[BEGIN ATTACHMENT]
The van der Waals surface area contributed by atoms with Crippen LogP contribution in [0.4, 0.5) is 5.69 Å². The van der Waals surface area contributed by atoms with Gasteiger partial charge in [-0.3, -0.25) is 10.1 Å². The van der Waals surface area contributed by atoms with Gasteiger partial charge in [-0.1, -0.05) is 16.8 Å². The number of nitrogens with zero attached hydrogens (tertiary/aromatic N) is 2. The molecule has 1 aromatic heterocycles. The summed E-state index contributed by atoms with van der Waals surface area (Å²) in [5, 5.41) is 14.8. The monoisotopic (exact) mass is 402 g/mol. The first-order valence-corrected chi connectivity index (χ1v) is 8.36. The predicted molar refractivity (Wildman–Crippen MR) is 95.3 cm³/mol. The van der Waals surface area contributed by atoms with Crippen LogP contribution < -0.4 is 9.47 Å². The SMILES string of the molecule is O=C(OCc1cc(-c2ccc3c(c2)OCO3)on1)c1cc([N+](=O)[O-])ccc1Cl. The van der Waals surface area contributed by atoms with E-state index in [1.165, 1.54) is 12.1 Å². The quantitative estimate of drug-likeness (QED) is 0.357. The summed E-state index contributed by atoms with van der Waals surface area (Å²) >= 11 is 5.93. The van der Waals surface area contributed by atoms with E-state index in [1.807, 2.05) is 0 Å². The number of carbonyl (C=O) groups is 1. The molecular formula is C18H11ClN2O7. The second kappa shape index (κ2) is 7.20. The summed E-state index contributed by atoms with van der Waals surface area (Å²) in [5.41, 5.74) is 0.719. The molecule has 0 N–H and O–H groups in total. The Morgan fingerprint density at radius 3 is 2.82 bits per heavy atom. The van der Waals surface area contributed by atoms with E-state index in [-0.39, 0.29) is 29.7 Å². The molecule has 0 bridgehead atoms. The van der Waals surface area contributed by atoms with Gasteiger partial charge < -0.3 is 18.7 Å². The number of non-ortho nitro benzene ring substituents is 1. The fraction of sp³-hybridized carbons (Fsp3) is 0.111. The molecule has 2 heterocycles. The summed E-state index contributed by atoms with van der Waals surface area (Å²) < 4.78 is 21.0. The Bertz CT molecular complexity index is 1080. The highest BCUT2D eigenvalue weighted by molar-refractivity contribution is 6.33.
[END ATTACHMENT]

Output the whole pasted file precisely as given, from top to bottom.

The van der Waals surface area contributed by atoms with Crippen LogP contribution in [0.4, 0.5) is 5.69 Å². The van der Waals surface area contributed by atoms with Gasteiger partial charge in [-0.3, -0.25) is 10.1 Å². The van der Waals surface area contributed by atoms with Gasteiger partial charge in [-0.1, -0.05) is 16.8 Å². The number of nitrogens with zero attached hydrogens (tertiary/aromatic N) is 2. The molecule has 1 aromatic heterocycles. The summed E-state index contributed by atoms with van der Waals surface area (Å²) in [5, 5.41) is 14.8. The monoisotopic (exact) mass is 402 g/mol. The first-order valence-corrected chi connectivity index (χ1v) is 8.36. The predicted molar refractivity (Wildman–Crippen MR) is 95.3 cm³/mol. The van der Waals surface area contributed by atoms with Crippen LogP contribution < -0.4 is 9.47 Å². The SMILES string of the molecule is O=C(OCc1cc(-c2ccc3c(c2)OCO3)on1)c1cc([N+](=O)[O-])ccc1Cl. The van der Waals surface area contributed by atoms with E-state index in [1.165, 1.54) is 12.1 Å². The quantitative estimate of drug-likeness (QED) is 0.357. The summed E-state index contributed by atoms with van der Waals surface area (Å²) >= 11 is 5.93. The van der Waals surface area contributed by atoms with E-state index in [1.807, 2.05) is 0 Å². The number of carbonyl (C=O) groups is 1. The molecular formula is C18H11ClN2O7. The second kappa shape index (κ2) is 7.20. The summed E-state index contributed by atoms with van der Waals surface area (Å²) in [5.41, 5.74) is 0.719. The molecule has 0 N–H and O–H groups in total. The Morgan fingerprint density at radius 3 is 2.82 bits per heavy atom. The van der Waals surface area contributed by atoms with E-state index in [-0.39, 0.29) is 29.7 Å². The molecule has 0 bridgehead atoms. The van der Waals surface area contributed by atoms with Gasteiger partial charge < -0.3 is 18.7 Å². The number of non-ortho nitro benzene ring substituents is 1. The fraction of sp³-hybridized carbons (Fsp3) is 0.111. The molecule has 2 heterocycles. The summed E-state index contributed by atoms with van der Waals surface area (Å²) < 4.78 is 21.0. The Bertz CT molecular complexity index is 1080. The highest BCUT2D eigenvalue weighted by molar-refractivity contribution is 6.33.